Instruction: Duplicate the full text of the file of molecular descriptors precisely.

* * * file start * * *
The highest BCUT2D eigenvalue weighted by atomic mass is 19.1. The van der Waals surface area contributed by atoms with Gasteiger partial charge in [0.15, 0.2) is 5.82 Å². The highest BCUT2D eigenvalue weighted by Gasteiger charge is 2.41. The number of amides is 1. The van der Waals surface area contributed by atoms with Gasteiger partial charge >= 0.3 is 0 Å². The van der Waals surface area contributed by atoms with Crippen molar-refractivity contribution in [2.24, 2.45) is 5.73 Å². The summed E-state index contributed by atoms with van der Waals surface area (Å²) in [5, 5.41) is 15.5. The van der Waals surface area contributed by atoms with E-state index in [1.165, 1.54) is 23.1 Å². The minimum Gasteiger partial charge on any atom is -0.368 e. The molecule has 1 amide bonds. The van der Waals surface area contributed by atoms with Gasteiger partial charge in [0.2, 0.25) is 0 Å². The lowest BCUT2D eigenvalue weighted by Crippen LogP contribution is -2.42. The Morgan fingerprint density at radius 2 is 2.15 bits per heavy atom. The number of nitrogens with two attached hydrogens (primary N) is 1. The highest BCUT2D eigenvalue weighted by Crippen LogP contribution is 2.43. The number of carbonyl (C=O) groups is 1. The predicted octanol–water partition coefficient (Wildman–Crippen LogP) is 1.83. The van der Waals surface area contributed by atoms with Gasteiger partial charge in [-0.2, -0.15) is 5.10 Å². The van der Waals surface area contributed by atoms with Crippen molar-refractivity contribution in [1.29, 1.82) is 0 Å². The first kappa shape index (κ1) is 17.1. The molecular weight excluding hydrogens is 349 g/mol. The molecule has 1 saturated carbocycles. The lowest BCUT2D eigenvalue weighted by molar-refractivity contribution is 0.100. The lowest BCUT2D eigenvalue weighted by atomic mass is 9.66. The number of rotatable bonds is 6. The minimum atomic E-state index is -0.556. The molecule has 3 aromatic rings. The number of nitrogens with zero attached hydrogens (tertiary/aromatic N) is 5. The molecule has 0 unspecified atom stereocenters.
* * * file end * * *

The highest BCUT2D eigenvalue weighted by atomic mass is 19.1. The van der Waals surface area contributed by atoms with Gasteiger partial charge in [0.15, 0.2) is 5.82 Å². The highest BCUT2D eigenvalue weighted by Gasteiger charge is 2.41. The number of amides is 1. The van der Waals surface area contributed by atoms with Gasteiger partial charge >= 0.3 is 0 Å². The van der Waals surface area contributed by atoms with Crippen molar-refractivity contribution in [2.24, 2.45) is 5.73 Å². The summed E-state index contributed by atoms with van der Waals surface area (Å²) in [5, 5.41) is 15.5. The van der Waals surface area contributed by atoms with E-state index in [1.165, 1.54) is 23.1 Å². The minimum Gasteiger partial charge on any atom is -0.368 e. The molecule has 1 amide bonds. The van der Waals surface area contributed by atoms with Gasteiger partial charge in [0.2, 0.25) is 0 Å². The lowest BCUT2D eigenvalue weighted by Crippen LogP contribution is -2.42. The Morgan fingerprint density at radius 2 is 2.15 bits per heavy atom. The number of nitrogens with two attached hydrogens (primary N) is 1. The highest BCUT2D eigenvalue weighted by Crippen LogP contribution is 2.43. The number of carbonyl (C=O) groups is 1. The predicted octanol–water partition coefficient (Wildman–Crippen LogP) is 1.83. The van der Waals surface area contributed by atoms with Gasteiger partial charge in [-0.2, -0.15) is 5.10 Å². The van der Waals surface area contributed by atoms with Crippen molar-refractivity contribution in [1.29, 1.82) is 0 Å². The first kappa shape index (κ1) is 17.1. The molecular weight excluding hydrogens is 349 g/mol. The molecule has 1 saturated carbocycles. The lowest BCUT2D eigenvalue weighted by molar-refractivity contribution is 0.100. The lowest BCUT2D eigenvalue weighted by atomic mass is 9.66. The number of rotatable bonds is 6. The minimum atomic E-state index is -0.556. The molecule has 3 aromatic rings. The number of nitrogens with zero attached hydrogens (tertiary/aromatic N) is 5. The molecule has 0 unspecified atom stereocenters.